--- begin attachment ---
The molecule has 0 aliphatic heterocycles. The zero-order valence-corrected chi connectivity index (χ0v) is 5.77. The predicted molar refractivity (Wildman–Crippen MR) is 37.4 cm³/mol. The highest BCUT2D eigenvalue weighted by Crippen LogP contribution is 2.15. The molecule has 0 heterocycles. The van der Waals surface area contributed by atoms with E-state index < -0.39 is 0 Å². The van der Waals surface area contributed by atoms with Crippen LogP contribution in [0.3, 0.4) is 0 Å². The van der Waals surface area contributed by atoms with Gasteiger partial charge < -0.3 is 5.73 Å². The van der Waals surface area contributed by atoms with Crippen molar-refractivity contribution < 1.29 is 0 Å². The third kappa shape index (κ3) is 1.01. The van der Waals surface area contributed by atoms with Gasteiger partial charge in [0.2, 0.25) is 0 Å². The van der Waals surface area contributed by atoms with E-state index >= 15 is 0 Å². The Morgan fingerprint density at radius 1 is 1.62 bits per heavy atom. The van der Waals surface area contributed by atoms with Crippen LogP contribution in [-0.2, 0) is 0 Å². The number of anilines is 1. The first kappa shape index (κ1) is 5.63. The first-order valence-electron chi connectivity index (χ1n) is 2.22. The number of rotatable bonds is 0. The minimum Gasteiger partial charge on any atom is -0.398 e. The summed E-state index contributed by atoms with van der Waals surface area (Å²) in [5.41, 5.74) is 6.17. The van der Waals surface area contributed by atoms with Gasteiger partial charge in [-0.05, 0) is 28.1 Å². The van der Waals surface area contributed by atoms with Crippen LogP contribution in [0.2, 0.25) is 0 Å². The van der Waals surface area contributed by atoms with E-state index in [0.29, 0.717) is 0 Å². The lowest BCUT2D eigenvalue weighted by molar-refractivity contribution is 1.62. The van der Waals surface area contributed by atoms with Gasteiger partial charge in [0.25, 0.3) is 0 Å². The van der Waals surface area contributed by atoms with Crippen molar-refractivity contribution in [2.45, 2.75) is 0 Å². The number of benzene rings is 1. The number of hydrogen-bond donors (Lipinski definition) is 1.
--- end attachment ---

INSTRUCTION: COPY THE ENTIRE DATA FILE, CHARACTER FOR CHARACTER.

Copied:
The molecule has 0 aliphatic heterocycles. The zero-order valence-corrected chi connectivity index (χ0v) is 5.77. The predicted molar refractivity (Wildman–Crippen MR) is 37.4 cm³/mol. The highest BCUT2D eigenvalue weighted by Crippen LogP contribution is 2.15. The molecule has 0 heterocycles. The van der Waals surface area contributed by atoms with E-state index < -0.39 is 0 Å². The van der Waals surface area contributed by atoms with Crippen LogP contribution in [0.3, 0.4) is 0 Å². The van der Waals surface area contributed by atoms with Gasteiger partial charge < -0.3 is 5.73 Å². The van der Waals surface area contributed by atoms with Crippen molar-refractivity contribution < 1.29 is 0 Å². The third kappa shape index (κ3) is 1.01. The van der Waals surface area contributed by atoms with Gasteiger partial charge in [0.2, 0.25) is 0 Å². The van der Waals surface area contributed by atoms with E-state index >= 15 is 0 Å². The Morgan fingerprint density at radius 1 is 1.62 bits per heavy atom. The van der Waals surface area contributed by atoms with Crippen LogP contribution in [-0.2, 0) is 0 Å². The number of anilines is 1. The first kappa shape index (κ1) is 5.63. The first-order valence-electron chi connectivity index (χ1n) is 2.22. The number of rotatable bonds is 0. The minimum Gasteiger partial charge on any atom is -0.398 e. The summed E-state index contributed by atoms with van der Waals surface area (Å²) in [5.41, 5.74) is 6.17. The van der Waals surface area contributed by atoms with Gasteiger partial charge in [-0.05, 0) is 28.1 Å². The van der Waals surface area contributed by atoms with Crippen LogP contribution in [0.2, 0.25) is 0 Å². The van der Waals surface area contributed by atoms with E-state index in [0.29, 0.717) is 0 Å². The lowest BCUT2D eigenvalue weighted by molar-refractivity contribution is 1.62. The van der Waals surface area contributed by atoms with Gasteiger partial charge in [0.25, 0.3) is 0 Å². The van der Waals surface area contributed by atoms with Crippen molar-refractivity contribution in [2.45, 2.75) is 0 Å². The number of benzene rings is 1. The number of hydrogen-bond donors (Lipinski definition) is 1.